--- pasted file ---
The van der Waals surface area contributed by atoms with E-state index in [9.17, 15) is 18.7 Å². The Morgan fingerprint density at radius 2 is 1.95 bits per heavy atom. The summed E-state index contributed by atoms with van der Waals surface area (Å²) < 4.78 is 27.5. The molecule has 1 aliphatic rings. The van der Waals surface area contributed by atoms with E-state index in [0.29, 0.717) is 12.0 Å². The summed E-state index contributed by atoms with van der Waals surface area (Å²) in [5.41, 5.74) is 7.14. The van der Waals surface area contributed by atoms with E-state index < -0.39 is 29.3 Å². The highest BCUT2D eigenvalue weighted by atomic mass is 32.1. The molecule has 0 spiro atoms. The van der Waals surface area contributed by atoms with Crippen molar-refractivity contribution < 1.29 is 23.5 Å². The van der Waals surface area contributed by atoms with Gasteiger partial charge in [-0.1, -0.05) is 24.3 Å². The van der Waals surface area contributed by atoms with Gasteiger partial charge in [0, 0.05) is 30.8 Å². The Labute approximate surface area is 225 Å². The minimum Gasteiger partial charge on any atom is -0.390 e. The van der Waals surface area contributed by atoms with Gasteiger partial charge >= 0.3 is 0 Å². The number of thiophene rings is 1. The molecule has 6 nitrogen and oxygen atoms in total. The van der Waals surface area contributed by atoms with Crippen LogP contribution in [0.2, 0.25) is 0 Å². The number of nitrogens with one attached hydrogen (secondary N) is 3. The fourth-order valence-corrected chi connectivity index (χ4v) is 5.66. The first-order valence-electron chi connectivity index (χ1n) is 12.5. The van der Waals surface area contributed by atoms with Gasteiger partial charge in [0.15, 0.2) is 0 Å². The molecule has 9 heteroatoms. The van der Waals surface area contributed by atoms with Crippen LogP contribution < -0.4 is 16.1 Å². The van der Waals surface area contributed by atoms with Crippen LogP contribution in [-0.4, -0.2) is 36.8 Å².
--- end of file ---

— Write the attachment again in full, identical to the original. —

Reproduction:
The van der Waals surface area contributed by atoms with E-state index in [9.17, 15) is 18.7 Å². The Morgan fingerprint density at radius 2 is 1.95 bits per heavy atom. The summed E-state index contributed by atoms with van der Waals surface area (Å²) < 4.78 is 27.5. The molecule has 1 aliphatic rings. The van der Waals surface area contributed by atoms with E-state index in [0.29, 0.717) is 12.0 Å². The summed E-state index contributed by atoms with van der Waals surface area (Å²) in [5.41, 5.74) is 7.14. The van der Waals surface area contributed by atoms with E-state index < -0.39 is 29.3 Å². The highest BCUT2D eigenvalue weighted by atomic mass is 32.1. The molecule has 0 spiro atoms. The van der Waals surface area contributed by atoms with Crippen molar-refractivity contribution < 1.29 is 23.5 Å². The van der Waals surface area contributed by atoms with Gasteiger partial charge in [-0.1, -0.05) is 24.3 Å². The van der Waals surface area contributed by atoms with Gasteiger partial charge in [0, 0.05) is 30.8 Å². The Labute approximate surface area is 225 Å². The minimum Gasteiger partial charge on any atom is -0.390 e. The van der Waals surface area contributed by atoms with Gasteiger partial charge >= 0.3 is 0 Å². The number of thiophene rings is 1. The molecule has 6 nitrogen and oxygen atoms in total. The van der Waals surface area contributed by atoms with Crippen LogP contribution in [0.2, 0.25) is 0 Å². The number of nitrogens with one attached hydrogen (secondary N) is 3. The fourth-order valence-corrected chi connectivity index (χ4v) is 5.66. The first-order valence-electron chi connectivity index (χ1n) is 12.5. The van der Waals surface area contributed by atoms with Gasteiger partial charge in [0.15, 0.2) is 0 Å². The molecule has 9 heteroatoms. The van der Waals surface area contributed by atoms with Crippen LogP contribution < -0.4 is 16.1 Å². The van der Waals surface area contributed by atoms with Crippen LogP contribution in [-0.4, -0.2) is 36.8 Å².